Preview: My Gay Best Friend

Actor Louise Jameson tells Andy Murray why her latest production, My Gay Best Friend, is simply art imitating life

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“Ah, I’ve helped many a young man through a difficult phase.” That’s Louise Jameson’s delighted response to being told by this writer that she features in his earliest childhood memory, being nibbled by a giant rat in a Victorian sewer.

Rest assured, the rat in question was a large furry BBC costume, from the time when Jameson was playing Leela, savage companion to a be-scarfed Tom Baker in 1977 vintage Doctor Who. Over the years since, she’s become a very familiar face from regular television roles in Tenko, Bergerac, EastEnders and Doc Martin, running alongside an impressive stage career.

Jameson’s latest theatre project, My Gay Best Friend, also finds her flexing new-found writing muscles. It’s a two-hander in which she plays Barnsley girl Rachel, an outspoken, high-maintenance Boots sales assistant about to make her live karaoke debut.

Nigel Fairs, Jameson’s co-writer and co-star, plays the gentle forty-something Gavin, who has encouraged Rachel and her ambitions, but finds himself in the midst of becoming a father, courtesy of a lesbian couple armed with a turkey baster. Consequently, the play opens with Rachel locked in a toilet cubicle, furiously cursing Gavin’s absence on her big night. Soon enough, though, he shows up, and the fireworks begin.

The genesis of the piece has grown out of Jameson’s real-life relationship with Fairs.

“Nigel really is my gay best friend – it’s very much art reflecting life. He just makes me laugh, and has done from the second I saw him. We’d always wanted to try and write something together, so we disappeared off to Cornwall for five days, got pissed and thrashed it out!”

Jameson is evidently very fond of her creation. “Oh, I absolutely adore Rachel. She can be incredibly rude. She just says it like it is and doesn’t hold back. In many ways she’s everything I’d like to be.”

Debuted at last year’s Brighton Festival Fringe and now on a short national tour, My Gay Best Friend certainly delivers lashings of camp comedy, but it’s also an intimate, finely observed portrait of a strained friendship. In the heat of the moment, the pair’s hopes, fears and secrets come tumbling out. As it unfolds, it’s not without its dark side.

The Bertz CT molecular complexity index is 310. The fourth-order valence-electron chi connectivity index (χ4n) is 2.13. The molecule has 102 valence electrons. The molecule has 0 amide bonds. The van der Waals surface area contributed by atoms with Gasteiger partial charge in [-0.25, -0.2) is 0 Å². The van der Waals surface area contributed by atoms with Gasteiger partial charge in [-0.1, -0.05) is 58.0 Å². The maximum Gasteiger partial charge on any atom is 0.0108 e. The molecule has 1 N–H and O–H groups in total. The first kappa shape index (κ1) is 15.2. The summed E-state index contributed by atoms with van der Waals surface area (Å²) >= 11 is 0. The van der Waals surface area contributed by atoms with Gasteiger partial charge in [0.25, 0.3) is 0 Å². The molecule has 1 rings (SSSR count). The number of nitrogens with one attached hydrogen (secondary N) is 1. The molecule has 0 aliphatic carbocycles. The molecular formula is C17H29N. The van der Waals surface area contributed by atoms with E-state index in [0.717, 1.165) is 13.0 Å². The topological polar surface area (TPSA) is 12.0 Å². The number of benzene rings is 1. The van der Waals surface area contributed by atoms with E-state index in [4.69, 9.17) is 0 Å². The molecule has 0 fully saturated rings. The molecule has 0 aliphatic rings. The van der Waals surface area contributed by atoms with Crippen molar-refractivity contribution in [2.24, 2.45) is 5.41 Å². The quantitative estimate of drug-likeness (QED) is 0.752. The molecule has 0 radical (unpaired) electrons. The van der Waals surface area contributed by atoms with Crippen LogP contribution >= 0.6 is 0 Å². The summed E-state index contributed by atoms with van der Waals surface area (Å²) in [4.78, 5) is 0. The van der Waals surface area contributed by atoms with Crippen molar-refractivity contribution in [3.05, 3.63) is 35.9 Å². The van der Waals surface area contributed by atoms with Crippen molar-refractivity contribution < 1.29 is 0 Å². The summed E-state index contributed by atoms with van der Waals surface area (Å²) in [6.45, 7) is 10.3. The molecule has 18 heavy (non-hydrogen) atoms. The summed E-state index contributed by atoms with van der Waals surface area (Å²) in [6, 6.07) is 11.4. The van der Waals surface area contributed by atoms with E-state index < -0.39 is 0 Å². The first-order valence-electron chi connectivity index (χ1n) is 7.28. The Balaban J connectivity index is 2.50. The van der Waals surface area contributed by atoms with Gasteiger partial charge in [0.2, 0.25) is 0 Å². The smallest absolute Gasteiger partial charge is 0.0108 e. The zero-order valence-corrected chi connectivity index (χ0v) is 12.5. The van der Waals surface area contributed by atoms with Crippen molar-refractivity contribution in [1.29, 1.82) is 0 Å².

“I don’t want to give too much away, but people have laughed and cried throughout it all. We’ve had some terrific feedback. We haven’t heard a bad thing. Maybe it’s being kept away from us, but everybody just seems to be bowled over by it.”

Some actors choose to distance themselves from popular TV roles once they’ve moved on from them, but Jameson’s more than happy to accept her Doctor Who legacy. Indeed, she first met Fairs when recording a spin-off audio drama which he’d written.

“I’ve always been incredibly grateful to Doctor Who fandom. This probably sounds all a bit luvvy and gushing but I haven’t been out of work much – and I’m touching wood here – but on the occasions when I have, it’s been the Doctor Who spin-offs that have paid my mortgage.”

In addition, she suggests, the intersection of the Who fan community and the gay community makes for a ready-made potential audience for this new show.

Clearly bitten by the writing bug, Jameson has all manner of projects in the pipeline, including more plays, a children’s book and a screenplay. Ageing fans of Leela, though, shouldn’t expect to see her returning to Doctor Who on TV as part of the show’s 50th anniversary celebrations later this year.

“No, I haven’t been asked. I’m doing various special spin-offs, so I will be celebrating it – just not on camera, sadly. I mean, I am doing some interviews for retrospective round-ups, but I’m a bit ambivalent about those because I think people just watch them to see how well or how badly you’ve aged. But still, as long as I’m lit well, I don’t mind.”

My Gay Best Friend, 24-25 January, Hull Truck, East Yorkshire

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